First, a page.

Now it’s time to decide if your trailer will be the base of your home or if you will build a subfloor on top of it. Using the trailer as the subfloor means the crossmembers need to have 600mm centres, routing electrical cables and pipes will be tricky and the underside will need to be sealed so the trailer can hold insulation. The benefit of this is that it allows a higher ceiling, is often cheaper and looks nicer from the outside. My biggest problem with this is the lack of insulation where the greywater tank will be and where the large steel members are. These will be ‘weak spots’ in the insulation and make the house less energy efficient in terms of heating and cooling.
Step 5: Wall and Roof Framing
Consider hiring a professional contractor to design this important structural part. If you use a contractor, it is important to make sure they understand they are working with you and are aware that it’s a tiny house, not a standard house, the structure will therefore be slightly different.
Wall frames have an array of important components that allow the structure to be safe. The top plate runs across the top of the wall frame and supports the ceiling structure. The bottom plate is the same, but on the bottom instead. Studs are the vertical members between the top and bottom plates that take most of the load. Jack studs are similar, but are shorter and go between the plates and window framing. Jamb studs go either side of an opening for additional support to ensure the noggings above the opening cannot slip from loads. Noggings go horizontally between studs, when combined with bracing (plywood sheets or steel strapping) they ensure the wall cannot twist or warp. Bracing is very important on a transportable tiny house due to the stresses during transport.
The most important thing to consider when designing framing is that everything must be millimetre perfect. It is a process of detail and accuracy. Design each frame according to the features on the wall and the load that it will take. It’s ideal if all studs are a maximum of 450mm apart for optimum strength during transport.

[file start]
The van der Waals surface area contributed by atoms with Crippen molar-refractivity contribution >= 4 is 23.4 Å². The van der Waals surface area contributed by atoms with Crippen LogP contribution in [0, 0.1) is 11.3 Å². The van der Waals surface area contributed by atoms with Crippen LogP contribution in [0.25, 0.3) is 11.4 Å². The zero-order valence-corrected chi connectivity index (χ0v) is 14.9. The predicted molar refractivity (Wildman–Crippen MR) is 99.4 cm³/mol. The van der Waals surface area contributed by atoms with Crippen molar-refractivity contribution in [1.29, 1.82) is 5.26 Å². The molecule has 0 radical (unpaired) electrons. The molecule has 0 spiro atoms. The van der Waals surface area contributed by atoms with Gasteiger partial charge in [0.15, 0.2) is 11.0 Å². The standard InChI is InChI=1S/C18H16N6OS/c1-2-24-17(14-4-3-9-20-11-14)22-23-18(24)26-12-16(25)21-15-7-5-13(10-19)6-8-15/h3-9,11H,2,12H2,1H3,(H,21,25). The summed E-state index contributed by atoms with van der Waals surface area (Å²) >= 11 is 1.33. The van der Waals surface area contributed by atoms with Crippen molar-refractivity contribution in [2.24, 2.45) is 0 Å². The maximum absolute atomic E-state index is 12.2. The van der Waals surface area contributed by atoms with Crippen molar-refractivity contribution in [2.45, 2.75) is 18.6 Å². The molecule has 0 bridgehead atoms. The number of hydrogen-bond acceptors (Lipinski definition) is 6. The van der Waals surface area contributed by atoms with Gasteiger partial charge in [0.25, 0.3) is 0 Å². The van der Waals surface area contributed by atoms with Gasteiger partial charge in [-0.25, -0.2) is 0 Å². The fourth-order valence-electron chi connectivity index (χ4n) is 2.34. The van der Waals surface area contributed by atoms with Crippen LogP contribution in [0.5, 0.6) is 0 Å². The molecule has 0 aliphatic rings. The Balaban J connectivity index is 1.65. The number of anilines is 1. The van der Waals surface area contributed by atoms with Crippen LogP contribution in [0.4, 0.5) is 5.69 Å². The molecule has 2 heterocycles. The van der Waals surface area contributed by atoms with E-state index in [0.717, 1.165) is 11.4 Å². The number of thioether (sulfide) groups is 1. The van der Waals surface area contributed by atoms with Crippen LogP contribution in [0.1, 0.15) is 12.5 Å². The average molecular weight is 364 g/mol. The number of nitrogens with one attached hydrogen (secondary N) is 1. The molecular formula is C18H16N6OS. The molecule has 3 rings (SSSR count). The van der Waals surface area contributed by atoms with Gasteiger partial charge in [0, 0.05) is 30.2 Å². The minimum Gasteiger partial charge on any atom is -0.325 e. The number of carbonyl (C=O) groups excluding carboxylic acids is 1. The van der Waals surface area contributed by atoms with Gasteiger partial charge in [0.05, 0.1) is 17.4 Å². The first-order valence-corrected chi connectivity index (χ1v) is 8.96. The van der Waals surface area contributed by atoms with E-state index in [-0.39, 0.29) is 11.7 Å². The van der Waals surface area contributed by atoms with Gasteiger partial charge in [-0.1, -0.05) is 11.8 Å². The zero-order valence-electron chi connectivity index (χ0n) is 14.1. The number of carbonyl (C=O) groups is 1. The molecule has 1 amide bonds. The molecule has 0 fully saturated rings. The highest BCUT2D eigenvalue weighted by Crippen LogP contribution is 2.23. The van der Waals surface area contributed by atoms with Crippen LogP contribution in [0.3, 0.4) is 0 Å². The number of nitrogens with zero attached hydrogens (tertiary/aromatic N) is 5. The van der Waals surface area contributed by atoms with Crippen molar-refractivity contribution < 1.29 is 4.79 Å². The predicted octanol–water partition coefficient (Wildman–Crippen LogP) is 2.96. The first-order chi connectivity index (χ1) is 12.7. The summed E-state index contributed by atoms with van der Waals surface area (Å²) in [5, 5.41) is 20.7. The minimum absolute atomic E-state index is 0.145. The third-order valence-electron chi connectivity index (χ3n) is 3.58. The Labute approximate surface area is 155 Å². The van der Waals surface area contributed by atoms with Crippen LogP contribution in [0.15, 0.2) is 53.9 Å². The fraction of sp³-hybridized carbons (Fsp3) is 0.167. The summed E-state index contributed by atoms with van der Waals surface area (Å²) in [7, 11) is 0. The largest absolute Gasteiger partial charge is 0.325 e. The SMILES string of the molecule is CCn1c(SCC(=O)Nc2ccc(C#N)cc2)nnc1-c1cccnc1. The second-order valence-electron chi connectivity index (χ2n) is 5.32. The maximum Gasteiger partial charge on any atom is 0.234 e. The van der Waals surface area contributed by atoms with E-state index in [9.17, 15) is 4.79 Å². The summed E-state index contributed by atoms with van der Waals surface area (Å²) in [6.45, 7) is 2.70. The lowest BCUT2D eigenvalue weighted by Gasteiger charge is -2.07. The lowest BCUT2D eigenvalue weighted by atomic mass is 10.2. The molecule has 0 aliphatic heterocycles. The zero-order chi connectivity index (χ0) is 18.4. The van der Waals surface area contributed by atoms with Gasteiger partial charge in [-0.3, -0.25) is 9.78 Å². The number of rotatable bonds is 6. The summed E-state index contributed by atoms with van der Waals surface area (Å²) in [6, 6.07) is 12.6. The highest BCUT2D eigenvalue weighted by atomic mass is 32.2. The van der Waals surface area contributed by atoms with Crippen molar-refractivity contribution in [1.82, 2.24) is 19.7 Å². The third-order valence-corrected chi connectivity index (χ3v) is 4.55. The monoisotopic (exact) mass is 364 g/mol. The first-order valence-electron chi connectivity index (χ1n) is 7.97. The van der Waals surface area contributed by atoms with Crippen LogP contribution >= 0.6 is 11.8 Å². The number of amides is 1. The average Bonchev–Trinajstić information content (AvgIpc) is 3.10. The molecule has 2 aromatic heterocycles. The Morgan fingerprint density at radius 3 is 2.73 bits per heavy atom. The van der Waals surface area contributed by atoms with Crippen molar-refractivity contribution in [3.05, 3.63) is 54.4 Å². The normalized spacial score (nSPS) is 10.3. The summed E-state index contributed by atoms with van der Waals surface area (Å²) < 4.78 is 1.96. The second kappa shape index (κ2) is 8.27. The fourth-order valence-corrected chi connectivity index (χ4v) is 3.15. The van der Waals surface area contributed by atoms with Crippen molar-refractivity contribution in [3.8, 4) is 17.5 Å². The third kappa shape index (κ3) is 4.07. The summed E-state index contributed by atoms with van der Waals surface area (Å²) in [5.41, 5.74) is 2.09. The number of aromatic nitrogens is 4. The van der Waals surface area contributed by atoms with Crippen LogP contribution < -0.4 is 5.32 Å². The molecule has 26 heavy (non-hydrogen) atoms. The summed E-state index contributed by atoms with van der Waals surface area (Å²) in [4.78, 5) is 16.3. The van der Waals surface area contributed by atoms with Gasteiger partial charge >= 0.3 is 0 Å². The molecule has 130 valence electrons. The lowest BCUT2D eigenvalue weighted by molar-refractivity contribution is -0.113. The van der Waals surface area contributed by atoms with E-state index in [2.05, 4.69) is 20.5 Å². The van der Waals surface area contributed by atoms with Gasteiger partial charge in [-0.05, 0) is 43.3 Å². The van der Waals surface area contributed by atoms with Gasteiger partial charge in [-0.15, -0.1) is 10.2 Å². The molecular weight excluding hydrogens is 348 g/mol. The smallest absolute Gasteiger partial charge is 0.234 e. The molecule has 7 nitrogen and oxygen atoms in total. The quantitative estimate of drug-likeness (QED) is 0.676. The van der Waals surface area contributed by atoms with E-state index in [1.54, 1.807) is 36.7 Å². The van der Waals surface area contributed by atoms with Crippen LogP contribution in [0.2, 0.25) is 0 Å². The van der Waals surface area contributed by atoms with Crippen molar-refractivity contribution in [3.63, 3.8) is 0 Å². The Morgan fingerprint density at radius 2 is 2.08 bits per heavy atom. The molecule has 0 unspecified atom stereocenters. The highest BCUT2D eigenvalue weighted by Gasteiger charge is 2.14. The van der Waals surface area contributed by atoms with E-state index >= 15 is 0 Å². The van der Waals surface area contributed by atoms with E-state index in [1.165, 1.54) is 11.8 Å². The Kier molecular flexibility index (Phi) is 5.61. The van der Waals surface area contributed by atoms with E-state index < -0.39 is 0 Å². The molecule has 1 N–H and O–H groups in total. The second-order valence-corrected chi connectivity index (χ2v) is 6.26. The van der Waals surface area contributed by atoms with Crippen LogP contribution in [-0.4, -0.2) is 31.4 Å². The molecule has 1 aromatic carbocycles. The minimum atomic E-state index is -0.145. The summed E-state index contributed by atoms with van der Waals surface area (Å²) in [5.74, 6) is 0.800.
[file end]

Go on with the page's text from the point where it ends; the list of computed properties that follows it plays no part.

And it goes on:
Step 6: Electrical
Electrical systems are extremely broad as every system will have varying features and purposes. My system is designed to be off-grid by using solar power, so this section will only focus on off-grid systems. The solar system will charge batteries which will power 12V lighting and USB charging ports. An inverter will then be used to convert the 12VDC into 240VAC to power appliances such as my computer, refrigerator and other electronics.
An electrical system must include a distribution board, which distributes the electricity through different circuits in different zones such as ‘kitchen receptacles’ or ‘office lighting’. A circuit breaker should be included for the whole house, many smaller circuit breakers should be included for each section to provide safety.
The equation I = W/V can be used to find the maximum load on a circuit, such as a toaster 1050W/120V = 8.75A. As voltage is proportional to power, using 12v lighting saves a lot of power. It is important to use this equation to find how much load will be on the house at any time to understand how to power the house.
To calculate the size of your solar system, list everything your solar will power and how many watts is uses per hour. List everything from the refrigerator, to your computer and how many devices will be charging at once. Multiply this by how many hours the appliance will be used each day to figure out how many watts the system must generate. Work out how long the sun is shining each day to find how many watts each panel will produce. Figure out how many watts you will use each hour, add 40% to this and that shows how many panels you need in watts.
Step 7: Plumbing
When plumbing a tiny house it’s recommended that you keep the design basic and use basic materials to make it faster, easier and leave less room for catastrophic error. My plumbing setup is designed for on and off-grid use, so there will be an efficient tankless gas hot water heater and an inlet for a water hose on the side of the house. The basis of my system will include an inlet (from the gutters), a 1-way valve between the inlet and the tank, a medium-sized tank, an automatic pump to keep pressure, a hot water heater and of course the taps and other outlets throughout the house.
To make plumbing the easiest in a DIY build and save weight on the house, use PEX piping and brass elbows. Another recommendation when going off-grid is to use a low-flow shower head to conserve water. A greywater tank for all the used water will be underneath the trailer and will be dumped when it’s raining or filtered and used for watering gardens.
When plumbing, take your time to ensure every fitting is perfectly sealed, as any error in this system may cause major damage to the house. As I am targeting an industrial style, all my plumbing will be exposed on the walls of the house and thus easily accessible if a problem occurs.
When designing a gas system, it’s important to include two gas tanks with automatic switchover, easy access to the pipes in the event of a leak and a gas detector to alert you.
Step 8: Conclusion
Designing a tiny house is no easy task. It is time consuming and will involve a huge amount of research. But by using the recommendations in this tutorial, you will be well on your way to designing your dream tiny house.
1. Edward Robinson 2020
2. Teewah 72 Exterior 2020, Photograph, Aussie Tiny Houses, viewed 3 November 2020, .
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5. Tiny House Electrical Diagram 2020, Graphic Illustration, Yugteatr, viewed 3 November 2020, .
6. Tiny House Plumbing 2020, Graphic Illustration, RV Insight, viewed 3 November 2020, .